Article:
The reason why I love London Fashion Week so much is because it’s always more about promise rather than polish. The clothes here aren’t really expected to be extremely, beautifully tailored or consistent in concept like those shown other fashion capital like in New York, Paris and Milan and being that Britain is currently on the forefront of fashion, designers are more than willing to take risks and over-step the boundaries and create things that are more extravagant and unusual. Some extremely innovative and inventive, coo-coo ideas emerged this season for A/W08-09 – one’s that would make the Vogue girls twitch and loose control because they are simply to-die-for! Some, majorly beautiful as-well-as a few un-understandable ones. London Fashion Week, which culminated with collections from Topshop Unique, Biba and Jaeger and Welsh king of style and elegance from Julien Macdonald dazzled them all with sequencing and embellishment and also saw debut presentations from some extremely talented young designers who have a knack of merging wearability with exquisite design and fresh ideas the likes of Christopher Kane who is one designer who did so with his slim, body-skimming dresses in electric colours; Danielle Scutt jumped in with bold new clothes for the modern working women and the fellow Fashion East designer Louise Goldin threw in some very impeccable knits, including spidery knitted leggings and micro-dresses. Biba’s collection also showed us these micro-mini’s, very short but amazing with strong, rigid shapes, outstanding shoulders and necklines with quite a bit of that razzle-dazzle here and there.
Then there came in the stronger ‘London labels’ - those that have already made a name for themselves and also of which continuing to prevail today. Thrown in was a bit of Roksanda Ilincic to that list alongside Richard Nicoll and then add Basso & Brooke, Marios Schwab, Gardem and PPQ to name but a few. These are designers who are slowly but surely putting London back on the international fashion map. For make-up, I noticed a couple of outlandish beauty trends such as crimped hair and modern cornrow braids. But what really stood out to me most vividly was the look of goth lips. Designers like Julian MacConald, Nathan Jenden, Ossie Clark and Inbar Spector all chose a midnight lip to reflect a chic and distinguishable edge. The make-up was very dark and strong but it worked. Not my style though but It definitely carried a shock value on the runway. The evening dresses were a high point. Although they didn't offer anything radically new, tiered dresses in black and peacock silk, and a raspberry wool shift with tapestry embellishment very reminiscent of Gustaf Klimt - looked suitably glamorous. A major trend that seemed to be heralding the catwalks at LFW were big shoulders, it seemed as though it had leaked somewhere, somehow in the fashion industry that over emphasized shoulders were the way to go for A/W, so we saw quiet an interesting mix. Some of the collections were very structured and it was all about offering something that was a bit larger than life with the oversized coats and clinched waistlines on exaggerated hips giving the woman a much fuller form as seen at Jean-Pierre Braganza and Jasper Conran. The construction was very clean with little or no detailing but the finish was impeccable. It also celebrated the return of Vivienne Westwood who showcased her Red label which had a bit of everything from women in underwear to sporty and grunge. Anne-Sofie Back presented us with ‘The Naughty secretary’ who stepped onto the runway with little sexy tweaks of underwear hanging-off the models clothes and rips on clothing - It was sex on foot but also in a very sophisticated clever way. I loved Jenny Packham who showed a lot of evening-wear and the work was very detailed, feminine with a lot of lace and ruffles. It was a sophisticated and romantic collection that was at the same time quite elegant.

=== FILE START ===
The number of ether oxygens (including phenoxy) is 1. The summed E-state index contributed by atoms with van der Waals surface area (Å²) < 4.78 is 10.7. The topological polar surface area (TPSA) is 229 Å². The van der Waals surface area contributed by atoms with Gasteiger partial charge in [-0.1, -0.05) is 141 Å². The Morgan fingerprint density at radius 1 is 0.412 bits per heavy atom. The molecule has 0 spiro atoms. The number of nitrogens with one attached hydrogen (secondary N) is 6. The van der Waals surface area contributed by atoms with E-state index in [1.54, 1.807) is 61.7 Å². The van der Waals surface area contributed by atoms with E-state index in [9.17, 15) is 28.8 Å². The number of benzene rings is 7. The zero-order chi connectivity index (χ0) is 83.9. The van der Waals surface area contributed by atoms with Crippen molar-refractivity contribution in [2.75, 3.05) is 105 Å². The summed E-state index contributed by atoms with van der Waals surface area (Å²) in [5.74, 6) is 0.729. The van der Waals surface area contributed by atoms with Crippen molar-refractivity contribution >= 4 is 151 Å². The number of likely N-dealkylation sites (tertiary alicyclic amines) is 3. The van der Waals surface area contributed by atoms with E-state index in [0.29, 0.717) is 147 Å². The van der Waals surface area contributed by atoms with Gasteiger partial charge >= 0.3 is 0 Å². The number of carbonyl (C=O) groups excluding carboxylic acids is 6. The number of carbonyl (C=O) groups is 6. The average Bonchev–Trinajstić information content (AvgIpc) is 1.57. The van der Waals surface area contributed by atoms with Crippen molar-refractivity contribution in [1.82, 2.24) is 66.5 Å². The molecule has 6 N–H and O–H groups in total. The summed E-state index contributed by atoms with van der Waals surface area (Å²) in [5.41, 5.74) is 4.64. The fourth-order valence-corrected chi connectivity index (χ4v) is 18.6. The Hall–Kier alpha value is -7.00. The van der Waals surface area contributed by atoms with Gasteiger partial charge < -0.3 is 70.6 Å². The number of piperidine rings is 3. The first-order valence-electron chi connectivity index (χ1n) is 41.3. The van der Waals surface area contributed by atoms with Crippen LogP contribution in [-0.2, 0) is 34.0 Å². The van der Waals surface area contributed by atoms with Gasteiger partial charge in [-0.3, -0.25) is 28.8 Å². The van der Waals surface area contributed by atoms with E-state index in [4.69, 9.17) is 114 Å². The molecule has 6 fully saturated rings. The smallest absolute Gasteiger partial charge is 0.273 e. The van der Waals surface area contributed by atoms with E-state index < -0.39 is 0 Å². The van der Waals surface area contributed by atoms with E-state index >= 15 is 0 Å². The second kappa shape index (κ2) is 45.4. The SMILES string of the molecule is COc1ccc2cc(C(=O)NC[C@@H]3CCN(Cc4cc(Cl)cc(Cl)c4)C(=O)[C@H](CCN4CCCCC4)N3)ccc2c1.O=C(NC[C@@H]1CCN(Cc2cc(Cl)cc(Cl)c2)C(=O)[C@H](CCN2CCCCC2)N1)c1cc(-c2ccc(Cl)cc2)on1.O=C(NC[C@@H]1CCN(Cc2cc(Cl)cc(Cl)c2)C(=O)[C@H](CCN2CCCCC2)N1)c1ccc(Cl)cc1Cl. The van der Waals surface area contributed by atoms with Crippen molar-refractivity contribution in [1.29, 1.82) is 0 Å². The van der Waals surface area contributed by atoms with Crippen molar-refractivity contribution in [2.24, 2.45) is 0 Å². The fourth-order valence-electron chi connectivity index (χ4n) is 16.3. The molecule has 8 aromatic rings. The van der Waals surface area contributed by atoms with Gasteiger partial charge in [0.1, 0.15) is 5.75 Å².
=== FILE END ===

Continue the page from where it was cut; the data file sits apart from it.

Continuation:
Sadly not with one but a few of our London designers departed us to go and showcase in New York so our city now in desperate need for some fresh new talent and because so, I suppose it then gives the flexibility of playing around and trying new things on our catwalks. Karen Walker just showed in New York - Sophia Kokosalaki showed her own label in Milan and is designing a range for esteemed old French fashion house Vionnet and Camilla Staek also showed in New York if this doesn't prove that this city hatches new talent with spectacular success I don't know what will and there's no doubt it will continue to do so. So why not let London be celebrated as a vital source of innovativeness and for it's brave new designers. London has held its spirit through some despairing times and now has plenty to be proud and shout about, a roaring success overall -